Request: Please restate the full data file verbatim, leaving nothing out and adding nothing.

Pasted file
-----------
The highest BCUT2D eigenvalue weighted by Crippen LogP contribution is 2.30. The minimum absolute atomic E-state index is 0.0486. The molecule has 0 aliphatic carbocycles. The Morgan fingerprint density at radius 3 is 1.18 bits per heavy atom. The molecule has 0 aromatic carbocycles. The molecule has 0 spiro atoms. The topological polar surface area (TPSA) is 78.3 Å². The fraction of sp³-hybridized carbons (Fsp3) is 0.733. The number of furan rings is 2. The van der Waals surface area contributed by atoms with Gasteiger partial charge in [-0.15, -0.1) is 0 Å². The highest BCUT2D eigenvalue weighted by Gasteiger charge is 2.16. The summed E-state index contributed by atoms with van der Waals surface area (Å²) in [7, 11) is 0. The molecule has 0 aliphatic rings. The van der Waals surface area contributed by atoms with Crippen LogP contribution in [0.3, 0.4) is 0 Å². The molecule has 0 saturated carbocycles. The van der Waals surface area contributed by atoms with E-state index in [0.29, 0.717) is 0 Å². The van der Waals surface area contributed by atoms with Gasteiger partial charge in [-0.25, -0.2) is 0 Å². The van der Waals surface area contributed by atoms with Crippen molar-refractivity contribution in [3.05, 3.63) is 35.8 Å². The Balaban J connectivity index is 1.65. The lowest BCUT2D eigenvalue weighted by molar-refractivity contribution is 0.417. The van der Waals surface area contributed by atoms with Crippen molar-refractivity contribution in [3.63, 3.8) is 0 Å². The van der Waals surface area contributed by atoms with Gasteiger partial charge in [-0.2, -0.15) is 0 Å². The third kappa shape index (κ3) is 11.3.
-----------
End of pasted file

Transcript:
The highest BCUT2D eigenvalue weighted by Crippen LogP contribution is 2.30. The minimum absolute atomic E-state index is 0.0486. The molecule has 0 aliphatic carbocycles. The Morgan fingerprint density at radius 3 is 1.18 bits per heavy atom. The molecule has 0 aromatic carbocycles. The molecule has 0 spiro atoms. The topological polar surface area (TPSA) is 78.3 Å². The fraction of sp³-hybridized carbons (Fsp3) is 0.733. The number of furan rings is 2. The van der Waals surface area contributed by atoms with Gasteiger partial charge in [-0.15, -0.1) is 0 Å². The highest BCUT2D eigenvalue weighted by Gasteiger charge is 2.16. The summed E-state index contributed by atoms with van der Waals surface area (Å²) in [7, 11) is 0. The molecule has 0 aliphatic rings. The van der Waals surface area contributed by atoms with Crippen LogP contribution in [0.3, 0.4) is 0 Å². The molecule has 0 saturated carbocycles. The van der Waals surface area contributed by atoms with E-state index in [0.29, 0.717) is 0 Å². The van der Waals surface area contributed by atoms with Gasteiger partial charge in [-0.25, -0.2) is 0 Å². The van der Waals surface area contributed by atoms with Crippen molar-refractivity contribution in [3.05, 3.63) is 35.8 Å². The Balaban J connectivity index is 1.65. The lowest BCUT2D eigenvalue weighted by molar-refractivity contribution is 0.417. The van der Waals surface area contributed by atoms with Crippen molar-refractivity contribution in [3.63, 3.8) is 0 Å². The van der Waals surface area contributed by atoms with Gasteiger partial charge in [-0.2, -0.15) is 0 Å². The third kappa shape index (κ3) is 11.3.